Helminth.net: Expansions to Nematode.net and an introduction to Trematode.net

John Martin, Bruce A. Rosa, Philip Ozersky, Kymberlie Hallsworth-Pepin, Xu Zhang, Veena Bhonagiri-Palsikar, Rahul Tyagi, Qi Wang, Young Jun Choi, Xin Gao, Samantha N. McNulty, Paul J. Brindley, Makedonka Mitreva

Research output: Contribution to journalArticlepeer-review

49 Scopus citations


Helminth.net (http://www.helminth.net) is the new moniker for a collection of databases: Nematode.net and Trematode.net. Within this collection we provide services and resources for parasitic roundworms (nematodes) and flatworms (trematodes), collectively known as helminths. For over a decade we have provided resources for studying nematodes via our veteran site Nematode.net (http://nematode.net). In this article, (i) we provide an update on the expansions of Nematode.net that hosts omics data from 84 species and provides advanced search tools to the broad scientific community so that data can be mined in a useful and user-friendly manner and (ii) we introduce Trematode.net, a site dedicated to the dissemination of data from flukes, flatworm parasites of the class Trematoda, phylum Platyhelminthes. Trematode.net is an independent component of Helminth.net and currently hosts data from 16 species, with information ranging from genomic, functional genomic data, enzymatic pathway utilization to microbiome changes associated with helminth infections. The databases' interface, with a sophisticated query engine as a backbone, is intended to allow users to search for multi-factorial combinations of species' omics properties. This report describes updates to Nematode.net since its last description in NAR, 2012, and also introduces and presents its new sibling site, Trematode.net.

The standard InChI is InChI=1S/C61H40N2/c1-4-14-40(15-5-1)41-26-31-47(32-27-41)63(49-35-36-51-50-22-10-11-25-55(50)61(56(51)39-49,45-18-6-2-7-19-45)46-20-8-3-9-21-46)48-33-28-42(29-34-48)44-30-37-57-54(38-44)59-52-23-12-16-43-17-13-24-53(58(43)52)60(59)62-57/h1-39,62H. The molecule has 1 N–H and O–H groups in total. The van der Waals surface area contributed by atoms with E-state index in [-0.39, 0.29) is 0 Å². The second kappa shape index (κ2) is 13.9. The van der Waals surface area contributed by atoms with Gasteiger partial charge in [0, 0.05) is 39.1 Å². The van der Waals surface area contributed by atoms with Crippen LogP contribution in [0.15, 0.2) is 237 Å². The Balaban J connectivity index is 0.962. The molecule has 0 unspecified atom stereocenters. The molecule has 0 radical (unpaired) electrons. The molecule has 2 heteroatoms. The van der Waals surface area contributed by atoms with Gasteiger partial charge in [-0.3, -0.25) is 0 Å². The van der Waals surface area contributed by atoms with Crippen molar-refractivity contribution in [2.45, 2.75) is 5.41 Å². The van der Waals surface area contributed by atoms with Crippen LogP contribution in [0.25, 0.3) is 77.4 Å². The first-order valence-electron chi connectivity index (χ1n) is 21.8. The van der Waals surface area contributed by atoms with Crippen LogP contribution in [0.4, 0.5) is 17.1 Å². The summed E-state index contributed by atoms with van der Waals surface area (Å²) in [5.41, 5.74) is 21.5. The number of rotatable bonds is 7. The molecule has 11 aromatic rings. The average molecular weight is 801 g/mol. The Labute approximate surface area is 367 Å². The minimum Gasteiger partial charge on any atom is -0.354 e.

Original languageEnglish (US)
Pages (from-to)D698-D706
JournalNucleic acids research
Issue numberD1
StatePublished - Jan 28 2015
Externally publishedYes

ASJC Scopus subject areas

  • Genetics


Dive into the research topics of 'Helminth.net: Expansions to Nematode.net and an introduction to Trematode.net'. Together they form a unique fingerprint.

Cite this